Journal of Analytical Toxicology, Vol. 32, September 2008

LC–MS–MS analysis

A Waters XTerra® MS C18 analytical column (3.5-µm particle size, 2.1 × 150 mm) was heated to a constant 30°C in the column heater. The LC flow was isocratic at 0.125 mL/min with 55% acetonitrile, 40% nanopure water, and 5% 100 mM ammonium formate buffer at pH 3.0. The ions monitored with the respective cone energy and collision voltage for all analytes are listed in Table I. Method validation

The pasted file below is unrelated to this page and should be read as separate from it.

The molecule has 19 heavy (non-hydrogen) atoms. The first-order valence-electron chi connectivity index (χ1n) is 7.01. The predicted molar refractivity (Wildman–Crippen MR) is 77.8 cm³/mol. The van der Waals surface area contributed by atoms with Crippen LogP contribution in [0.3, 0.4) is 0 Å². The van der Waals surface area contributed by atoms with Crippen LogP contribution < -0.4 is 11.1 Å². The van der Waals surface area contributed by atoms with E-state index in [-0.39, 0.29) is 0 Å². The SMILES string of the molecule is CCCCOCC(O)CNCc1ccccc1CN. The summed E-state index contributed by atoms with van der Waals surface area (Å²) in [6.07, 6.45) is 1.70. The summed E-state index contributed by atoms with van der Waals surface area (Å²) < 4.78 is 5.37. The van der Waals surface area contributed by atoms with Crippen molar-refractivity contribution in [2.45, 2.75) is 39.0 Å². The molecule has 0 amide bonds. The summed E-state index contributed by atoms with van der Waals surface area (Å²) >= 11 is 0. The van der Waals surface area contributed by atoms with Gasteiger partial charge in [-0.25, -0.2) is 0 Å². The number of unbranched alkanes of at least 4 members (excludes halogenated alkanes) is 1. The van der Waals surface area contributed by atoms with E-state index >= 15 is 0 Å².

The method was validated for recovery, imprecision, linearity, analytical measurement range, specificity, carryover, and ion suppression. Accuracy (recovery) was determined by analyzing samples fortified at 15 concentrations from the limit of determination (LOD) to the upper limit of quantitation (ULOQ). Two of each concentration were analyzed for urine and serum/plasma samples (n = 30 per analyte), one fortified sample was analyzed for the meconium specimens (n = 15 per analyte). The concentrations for urine and meconium samples were 10, 20, 25, 50, 75, 100, 150, 200, 300, 500, 1000, 1250, 1500, 2500, and 5000 ng/mL or ng/g. The concentrations for the serum/plasma samples were 10, 20,